People often tell me off when I say something is ‘cheap’. Those same people howl when I say something is ‘free’. I put this down to cultural differences. Where I come from, cheap is good and free is better, and nobody is ashamed of these essential truths. However, I have come to appreciate that premium pricing strategies and psychological signaling means some people prefer to waste money because it gives them the impression they are getting something of higher value. This is the basis for 30 percent of all business deals, and if you choose to pay a higher price, then none of your suppliers will argue against you. However, for all the fuss about ‘cheap’ and ‘free’, it is pretty clear why webinars are popular. Hint: it is not because they are expensive. So if you join a webinar because you want information for free, instead of paying a lot for that information, then I wish you good luck. I am on your side, from a cultural vantage point. Just keep in mind that you have probably not identified a loophole in the fabric of the universe because there will be occasions when paying for access to information means you acquire something of greater value.

5. Human Beings Are Social Animals

If God had wanted us to use Zoom every day then he would have made our eyes square instead of round. The human brain fizzes with activity when a person is in the same room as another person. This relates to the fact that only a relatively small portion of communication is verbal. That is why people had to invent emoticons, emotes, and all the other symbolic ways of conveying a mood when using text-based communication methods like email and direct messaging. On a video call you can hear the intonation in someone’s voice, and you might be able to see the expression on their face, if they are not hiding behind some awful slide pack. However, you still lose an awful lot of the non-verbal components of communication, such as how somebody moves in response to your movements; a person who mirrors your gestures is telling you something important and distinct to somebody whose body language clashes with yours. Such environmental cues are not just beneficial for communication but also aid the development of trust as essential for the forming of a relationship. Creating trust is vital to the exchange of the kinds of information that insiders would never share on a public forum. As a consequence, attendees at in-person events obtain information that is never shared through a webinar, even if the registration is restricted.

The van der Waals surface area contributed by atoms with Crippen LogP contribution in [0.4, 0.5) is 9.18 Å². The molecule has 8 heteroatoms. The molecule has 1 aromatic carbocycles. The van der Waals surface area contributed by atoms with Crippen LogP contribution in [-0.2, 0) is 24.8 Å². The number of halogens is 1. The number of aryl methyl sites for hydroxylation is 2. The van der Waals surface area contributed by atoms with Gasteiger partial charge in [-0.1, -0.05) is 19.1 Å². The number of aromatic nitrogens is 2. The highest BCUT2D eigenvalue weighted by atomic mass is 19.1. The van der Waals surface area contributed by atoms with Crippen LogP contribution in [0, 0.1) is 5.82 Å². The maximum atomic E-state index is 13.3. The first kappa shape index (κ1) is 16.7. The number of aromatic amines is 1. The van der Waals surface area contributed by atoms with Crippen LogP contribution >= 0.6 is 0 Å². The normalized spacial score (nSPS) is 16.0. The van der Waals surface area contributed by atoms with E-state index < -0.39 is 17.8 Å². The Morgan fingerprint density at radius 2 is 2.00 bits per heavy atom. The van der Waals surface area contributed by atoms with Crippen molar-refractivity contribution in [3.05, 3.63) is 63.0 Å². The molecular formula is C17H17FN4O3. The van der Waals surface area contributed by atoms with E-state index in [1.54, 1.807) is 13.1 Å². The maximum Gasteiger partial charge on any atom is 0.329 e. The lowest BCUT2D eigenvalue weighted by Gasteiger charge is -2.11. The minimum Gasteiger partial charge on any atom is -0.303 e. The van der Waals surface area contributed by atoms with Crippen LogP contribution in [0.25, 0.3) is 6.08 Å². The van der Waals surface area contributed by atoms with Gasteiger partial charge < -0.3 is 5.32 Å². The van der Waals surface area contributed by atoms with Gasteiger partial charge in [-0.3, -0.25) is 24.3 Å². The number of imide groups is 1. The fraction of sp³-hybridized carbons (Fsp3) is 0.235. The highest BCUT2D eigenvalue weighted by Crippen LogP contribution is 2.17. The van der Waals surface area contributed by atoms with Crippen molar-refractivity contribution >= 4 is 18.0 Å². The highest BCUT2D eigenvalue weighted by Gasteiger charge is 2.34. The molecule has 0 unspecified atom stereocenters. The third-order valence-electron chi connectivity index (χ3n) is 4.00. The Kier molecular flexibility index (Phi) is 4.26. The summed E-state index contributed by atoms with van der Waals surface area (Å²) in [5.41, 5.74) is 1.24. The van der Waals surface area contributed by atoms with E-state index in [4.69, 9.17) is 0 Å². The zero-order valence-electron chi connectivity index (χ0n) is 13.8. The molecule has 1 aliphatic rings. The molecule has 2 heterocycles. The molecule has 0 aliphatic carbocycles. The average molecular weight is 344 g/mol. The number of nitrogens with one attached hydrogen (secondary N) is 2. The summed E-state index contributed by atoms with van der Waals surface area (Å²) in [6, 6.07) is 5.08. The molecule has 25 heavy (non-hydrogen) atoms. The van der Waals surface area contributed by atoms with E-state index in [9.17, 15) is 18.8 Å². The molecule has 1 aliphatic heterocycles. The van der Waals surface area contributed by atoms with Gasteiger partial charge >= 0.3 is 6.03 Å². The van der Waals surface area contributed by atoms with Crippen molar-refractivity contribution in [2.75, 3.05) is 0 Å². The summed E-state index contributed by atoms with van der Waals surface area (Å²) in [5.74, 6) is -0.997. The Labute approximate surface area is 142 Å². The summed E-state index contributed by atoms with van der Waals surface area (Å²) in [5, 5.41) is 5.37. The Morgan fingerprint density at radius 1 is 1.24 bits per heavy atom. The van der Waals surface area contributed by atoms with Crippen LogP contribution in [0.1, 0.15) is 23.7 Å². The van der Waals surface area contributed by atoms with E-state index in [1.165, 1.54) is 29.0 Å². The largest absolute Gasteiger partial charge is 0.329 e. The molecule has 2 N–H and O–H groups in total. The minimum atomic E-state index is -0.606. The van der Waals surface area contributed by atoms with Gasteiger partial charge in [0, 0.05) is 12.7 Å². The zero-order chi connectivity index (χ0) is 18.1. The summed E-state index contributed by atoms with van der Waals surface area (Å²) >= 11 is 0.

6. Making the Best of What You Have

A pandemic offers a pretty useful way to educate the world about how much can be accomplished whilst working from home. Reducing travel is good for the environment and saves time. I have always sought to encourage as much communication as possible using electronic means – that is why I have been running this website since 2006. We should fully exploit all that modern comms can offer, including live video streaming, live forum chat, on-demand online training courses, shared whiteboards and other interactive and educational tools which will become more popular in future. I look forward to a time when you and I will attend conferences by donning virtual reality headsets. But as much as I believe we can make better use of the internet, there is no point in pretending that everything can be done on the internet. My nonprofit association, the Risk & Assurance Group (RAG), tries to manage the burden for travelers by rotating the location of our conferences across each continent, unlike some other ‘international’ associations. But ultimately, if you want to bring people together, then those people have got to want to come together.

Eric Priezkalns
Eric Priezkalns
Eric is the Editor of Commsrisk. Look here for more about the history of Commsrisk and the role played by Eric.

Eric is also the Chief Executive of the Risk & Assurance Group (RAG), a global association of professionals working in risk management and business assurance for communications providers.

Previously Eric was Director of Risk Management for Qatar Telecom and he has worked with Cable & Wireless, T‑Mobile, Sky, Worldcom and other telcos. He was lead author of Revenue Assurance: Expert Opinions for Communications Providers, published by CRC Press. He is a qualified chartered accountant, with degrees in information systems, and in mathematics and philosophy.